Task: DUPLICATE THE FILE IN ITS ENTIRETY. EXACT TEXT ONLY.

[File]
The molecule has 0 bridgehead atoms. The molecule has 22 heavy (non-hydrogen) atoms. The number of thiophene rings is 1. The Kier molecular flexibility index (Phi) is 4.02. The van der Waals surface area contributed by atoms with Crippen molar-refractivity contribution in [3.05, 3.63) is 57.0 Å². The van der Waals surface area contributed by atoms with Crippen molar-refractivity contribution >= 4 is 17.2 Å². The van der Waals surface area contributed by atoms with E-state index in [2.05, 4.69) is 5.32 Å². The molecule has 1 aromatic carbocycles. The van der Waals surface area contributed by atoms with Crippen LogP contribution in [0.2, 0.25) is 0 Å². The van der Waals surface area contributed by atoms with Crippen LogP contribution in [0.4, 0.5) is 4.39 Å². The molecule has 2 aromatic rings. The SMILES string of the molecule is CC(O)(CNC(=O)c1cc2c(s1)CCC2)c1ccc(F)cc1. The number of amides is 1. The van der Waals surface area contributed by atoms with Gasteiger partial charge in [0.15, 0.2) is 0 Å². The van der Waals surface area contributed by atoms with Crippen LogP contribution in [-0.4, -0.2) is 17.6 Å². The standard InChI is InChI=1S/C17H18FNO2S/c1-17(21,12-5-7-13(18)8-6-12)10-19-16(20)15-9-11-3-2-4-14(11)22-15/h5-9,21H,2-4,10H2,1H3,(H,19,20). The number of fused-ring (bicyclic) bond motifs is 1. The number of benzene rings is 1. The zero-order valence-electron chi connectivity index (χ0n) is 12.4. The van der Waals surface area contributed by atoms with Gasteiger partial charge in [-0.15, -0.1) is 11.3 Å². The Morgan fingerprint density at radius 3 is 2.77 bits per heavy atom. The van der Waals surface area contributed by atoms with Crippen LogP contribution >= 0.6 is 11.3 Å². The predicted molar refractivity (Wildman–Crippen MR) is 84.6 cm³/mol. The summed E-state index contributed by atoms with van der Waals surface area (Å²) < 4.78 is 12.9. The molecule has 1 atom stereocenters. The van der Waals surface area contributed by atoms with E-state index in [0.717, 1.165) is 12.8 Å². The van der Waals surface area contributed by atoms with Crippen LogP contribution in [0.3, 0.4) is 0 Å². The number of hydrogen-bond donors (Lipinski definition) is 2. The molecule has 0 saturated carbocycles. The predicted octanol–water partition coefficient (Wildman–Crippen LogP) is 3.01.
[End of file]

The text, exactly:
The molecule has 0 bridgehead atoms. The molecule has 22 heavy (non-hydrogen) atoms. The number of thiophene rings is 1. The Kier molecular flexibility index (Phi) is 4.02. The van der Waals surface area contributed by atoms with Crippen molar-refractivity contribution in [3.05, 3.63) is 57.0 Å². The van der Waals surface area contributed by atoms with Crippen molar-refractivity contribution >= 4 is 17.2 Å². The van der Waals surface area contributed by atoms with E-state index in [2.05, 4.69) is 5.32 Å². The molecule has 1 aromatic carbocycles. The van der Waals surface area contributed by atoms with Crippen LogP contribution in [0.2, 0.25) is 0 Å². The van der Waals surface area contributed by atoms with Crippen LogP contribution in [0.4, 0.5) is 4.39 Å². The molecule has 2 aromatic rings. The SMILES string of the molecule is CC(O)(CNC(=O)c1cc2c(s1)CCC2)c1ccc(F)cc1. The number of amides is 1. The van der Waals surface area contributed by atoms with Gasteiger partial charge in [0.15, 0.2) is 0 Å². The van der Waals surface area contributed by atoms with Crippen LogP contribution in [-0.4, -0.2) is 17.6 Å². The standard InChI is InChI=1S/C17H18FNO2S/c1-17(21,12-5-7-13(18)8-6-12)10-19-16(20)15-9-11-3-2-4-14(11)22-15/h5-9,21H,2-4,10H2,1H3,(H,19,20). The number of fused-ring (bicyclic) bond motifs is 1. The number of benzene rings is 1. The zero-order valence-electron chi connectivity index (χ0n) is 12.4. The van der Waals surface area contributed by atoms with Gasteiger partial charge in [-0.15, -0.1) is 11.3 Å². The Morgan fingerprint density at radius 3 is 2.77 bits per heavy atom. The van der Waals surface area contributed by atoms with Crippen LogP contribution >= 0.6 is 11.3 Å². The predicted molar refractivity (Wildman–Crippen MR) is 84.6 cm³/mol. The summed E-state index contributed by atoms with van der Waals surface area (Å²) < 4.78 is 12.9. The molecule has 1 atom stereocenters. The van der Waals surface area contributed by atoms with E-state index in [0.717, 1.165) is 12.8 Å². The van der Waals surface area contributed by atoms with Crippen LogP contribution in [0.3, 0.4) is 0 Å². The number of hydrogen-bond donors (Lipinski definition) is 2. The molecule has 0 saturated carbocycles. The predicted octanol–water partition coefficient (Wildman–Crippen LogP) is 3.01.